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Bioelectronic Nanoscale Ion Channel Array Stabilization and Active Readout based on Quantum Resonance Interferometry

S. Gulati
ViaLogy Corp., US

Keywords:
bioelectronic nanoscale ion channel array stabilization, active readout, quantum resonance interferometry

Abstract:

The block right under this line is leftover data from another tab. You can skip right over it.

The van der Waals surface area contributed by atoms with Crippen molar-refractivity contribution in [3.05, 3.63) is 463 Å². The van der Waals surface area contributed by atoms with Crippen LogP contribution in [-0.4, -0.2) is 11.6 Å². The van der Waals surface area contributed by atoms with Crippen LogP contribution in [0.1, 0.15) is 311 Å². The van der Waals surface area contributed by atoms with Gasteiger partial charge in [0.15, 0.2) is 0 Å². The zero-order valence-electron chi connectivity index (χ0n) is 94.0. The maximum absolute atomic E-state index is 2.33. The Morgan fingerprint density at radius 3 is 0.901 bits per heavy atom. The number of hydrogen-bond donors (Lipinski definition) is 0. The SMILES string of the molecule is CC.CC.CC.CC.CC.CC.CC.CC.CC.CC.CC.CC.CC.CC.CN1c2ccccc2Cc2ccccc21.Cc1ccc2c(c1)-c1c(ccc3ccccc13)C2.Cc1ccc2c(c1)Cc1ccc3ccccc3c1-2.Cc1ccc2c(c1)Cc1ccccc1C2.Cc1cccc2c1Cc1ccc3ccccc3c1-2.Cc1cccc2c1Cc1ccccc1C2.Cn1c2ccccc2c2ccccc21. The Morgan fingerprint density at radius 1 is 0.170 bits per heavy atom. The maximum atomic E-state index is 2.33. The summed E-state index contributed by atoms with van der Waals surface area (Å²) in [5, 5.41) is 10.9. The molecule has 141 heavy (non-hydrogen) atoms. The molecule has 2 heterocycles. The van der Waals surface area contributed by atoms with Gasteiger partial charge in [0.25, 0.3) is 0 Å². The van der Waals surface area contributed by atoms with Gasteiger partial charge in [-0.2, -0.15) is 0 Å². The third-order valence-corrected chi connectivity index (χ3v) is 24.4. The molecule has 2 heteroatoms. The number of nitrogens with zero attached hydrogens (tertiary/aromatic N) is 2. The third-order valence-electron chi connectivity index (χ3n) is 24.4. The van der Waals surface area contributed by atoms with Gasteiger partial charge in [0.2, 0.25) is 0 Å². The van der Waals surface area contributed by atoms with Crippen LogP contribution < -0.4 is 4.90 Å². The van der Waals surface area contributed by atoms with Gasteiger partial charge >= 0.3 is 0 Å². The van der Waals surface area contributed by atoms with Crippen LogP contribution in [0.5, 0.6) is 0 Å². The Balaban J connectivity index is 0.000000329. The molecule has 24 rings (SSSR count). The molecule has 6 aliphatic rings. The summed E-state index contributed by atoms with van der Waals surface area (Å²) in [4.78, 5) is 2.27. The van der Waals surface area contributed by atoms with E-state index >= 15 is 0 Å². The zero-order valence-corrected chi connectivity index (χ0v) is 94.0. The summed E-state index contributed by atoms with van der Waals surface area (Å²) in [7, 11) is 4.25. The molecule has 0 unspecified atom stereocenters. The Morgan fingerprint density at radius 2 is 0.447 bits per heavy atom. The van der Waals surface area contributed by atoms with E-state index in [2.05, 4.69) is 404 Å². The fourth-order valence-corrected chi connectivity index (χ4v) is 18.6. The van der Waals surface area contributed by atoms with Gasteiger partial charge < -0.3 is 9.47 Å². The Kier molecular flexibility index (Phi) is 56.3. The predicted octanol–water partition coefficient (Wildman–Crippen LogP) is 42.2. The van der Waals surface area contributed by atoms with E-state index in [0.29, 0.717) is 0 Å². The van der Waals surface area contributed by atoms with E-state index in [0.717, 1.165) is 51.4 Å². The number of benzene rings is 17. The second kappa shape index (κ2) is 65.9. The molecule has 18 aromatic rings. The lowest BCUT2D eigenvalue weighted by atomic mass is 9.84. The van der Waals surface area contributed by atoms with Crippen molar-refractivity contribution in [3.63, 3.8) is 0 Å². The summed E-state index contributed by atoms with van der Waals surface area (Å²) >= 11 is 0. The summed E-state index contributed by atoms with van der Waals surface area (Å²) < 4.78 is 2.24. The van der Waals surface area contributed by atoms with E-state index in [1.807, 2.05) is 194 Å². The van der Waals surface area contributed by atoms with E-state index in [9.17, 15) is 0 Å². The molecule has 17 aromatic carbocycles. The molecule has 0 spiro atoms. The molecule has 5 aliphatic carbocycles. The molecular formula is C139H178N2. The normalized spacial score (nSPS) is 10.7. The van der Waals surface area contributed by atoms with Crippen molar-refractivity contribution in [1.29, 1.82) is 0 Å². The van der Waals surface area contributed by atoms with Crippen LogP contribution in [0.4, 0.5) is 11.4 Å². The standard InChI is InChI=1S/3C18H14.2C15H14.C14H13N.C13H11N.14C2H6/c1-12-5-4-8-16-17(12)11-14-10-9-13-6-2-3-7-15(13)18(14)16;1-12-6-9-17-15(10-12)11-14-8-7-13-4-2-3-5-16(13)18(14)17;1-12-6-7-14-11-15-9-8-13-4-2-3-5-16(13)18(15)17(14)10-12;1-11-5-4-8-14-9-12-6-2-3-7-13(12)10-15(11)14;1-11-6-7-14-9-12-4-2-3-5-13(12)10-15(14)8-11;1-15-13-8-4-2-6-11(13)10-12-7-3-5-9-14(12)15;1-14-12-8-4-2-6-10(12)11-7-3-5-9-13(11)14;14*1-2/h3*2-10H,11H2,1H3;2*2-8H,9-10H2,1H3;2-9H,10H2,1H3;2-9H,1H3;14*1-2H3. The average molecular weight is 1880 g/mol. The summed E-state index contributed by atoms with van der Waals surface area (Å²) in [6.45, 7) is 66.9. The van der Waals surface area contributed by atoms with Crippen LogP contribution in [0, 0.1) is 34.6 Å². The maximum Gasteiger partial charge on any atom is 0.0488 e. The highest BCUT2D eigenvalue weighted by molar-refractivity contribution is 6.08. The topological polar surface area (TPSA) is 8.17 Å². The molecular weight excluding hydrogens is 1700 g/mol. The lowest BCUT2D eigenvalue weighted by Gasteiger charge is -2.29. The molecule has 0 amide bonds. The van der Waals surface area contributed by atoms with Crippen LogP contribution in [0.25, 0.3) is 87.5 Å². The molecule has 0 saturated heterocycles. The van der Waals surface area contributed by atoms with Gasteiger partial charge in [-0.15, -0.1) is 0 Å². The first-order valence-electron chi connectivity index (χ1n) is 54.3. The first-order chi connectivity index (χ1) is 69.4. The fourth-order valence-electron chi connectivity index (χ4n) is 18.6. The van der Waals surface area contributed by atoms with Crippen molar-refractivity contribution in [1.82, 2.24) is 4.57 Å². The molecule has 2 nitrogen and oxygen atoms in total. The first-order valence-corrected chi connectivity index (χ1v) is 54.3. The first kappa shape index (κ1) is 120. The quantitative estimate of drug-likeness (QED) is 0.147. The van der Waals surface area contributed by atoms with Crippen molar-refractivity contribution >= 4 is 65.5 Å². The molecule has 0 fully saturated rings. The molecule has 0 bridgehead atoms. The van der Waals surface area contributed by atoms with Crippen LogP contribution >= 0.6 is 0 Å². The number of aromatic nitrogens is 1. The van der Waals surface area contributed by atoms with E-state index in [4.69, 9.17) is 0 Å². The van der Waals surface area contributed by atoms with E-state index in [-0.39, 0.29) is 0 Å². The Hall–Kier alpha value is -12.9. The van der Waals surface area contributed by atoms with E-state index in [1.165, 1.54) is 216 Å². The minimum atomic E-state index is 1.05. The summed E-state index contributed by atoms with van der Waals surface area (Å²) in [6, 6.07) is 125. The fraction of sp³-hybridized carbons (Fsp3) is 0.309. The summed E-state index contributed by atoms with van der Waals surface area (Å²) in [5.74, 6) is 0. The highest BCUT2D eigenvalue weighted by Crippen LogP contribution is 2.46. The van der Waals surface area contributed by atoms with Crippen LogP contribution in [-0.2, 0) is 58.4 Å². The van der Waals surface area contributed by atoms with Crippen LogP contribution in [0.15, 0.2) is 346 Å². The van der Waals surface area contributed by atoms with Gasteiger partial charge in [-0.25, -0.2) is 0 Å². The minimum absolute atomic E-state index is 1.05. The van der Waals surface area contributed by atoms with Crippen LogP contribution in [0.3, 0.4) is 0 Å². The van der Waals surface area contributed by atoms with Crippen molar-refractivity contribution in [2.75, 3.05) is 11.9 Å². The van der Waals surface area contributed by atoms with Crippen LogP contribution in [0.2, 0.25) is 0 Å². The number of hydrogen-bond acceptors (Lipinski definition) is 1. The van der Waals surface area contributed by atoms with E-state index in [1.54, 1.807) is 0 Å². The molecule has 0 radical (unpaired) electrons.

We will present an overall systems approach to fabrication of ion-channel array which includes silicon processing, utilization of an AFM based dip-pen nanolithographic (DPN) approach for depositing the individual lipid bilayers and ion channels, a novel polymerization technique to create stable bilayers, selection of biochemical assays for inline detection of ion-channel degradation and partial reconstitution and a novel ultra-weak signal processing technique for detecting ion-transport even with significant channel functional degradation and variation in diffusion efficacy and ion flux rates. Specifically, this presentation will focus on the computational readout backplane based on implementation of quantum resonance interferometry (QRI) for ultra-weak signal detection and amplification technology. QRI is inspired by class of algorithms based on stochastic resonance, where it has been shown that the exploitation of classical noise injection to a dynamical system can increase signal-to-noise ratio (SNR) (Benzi ¡¯81). QRI uses complex noise (derived from simulations of systems with underlying quantum mechanical noise) injection to exploit quantum stochastic resonance (QSR) phenomenology to achieve SNR. This active signal processing technique has been extensively validated on high density microarrays, spotted arrays, protein expression systems, and fluorescence imaging assays. The scientific principals underlying the platform technology – quantum resonance Interferometry (QRI), are analogous to optical interferometry, quantum interferometry and active radar imaging, which enable dramatic improvements in ultra-weak signal imaging. Interferometry techniques have been previously used to measure very small differences in lengths, distances and changes in dimension density and other properties by the interference of two waves of light for optical imaging and communication applications. QRI is exploiting interference between a mathematically transformed, ion-flux signal output from an open ion-channel and an external synthetic stimulus. In a biomarker detection application, the ion channel characteristics are used to construct the external synthetic stimulus. A resonance pattern is generated by iteratively convolving the output flux with the external stimulus.

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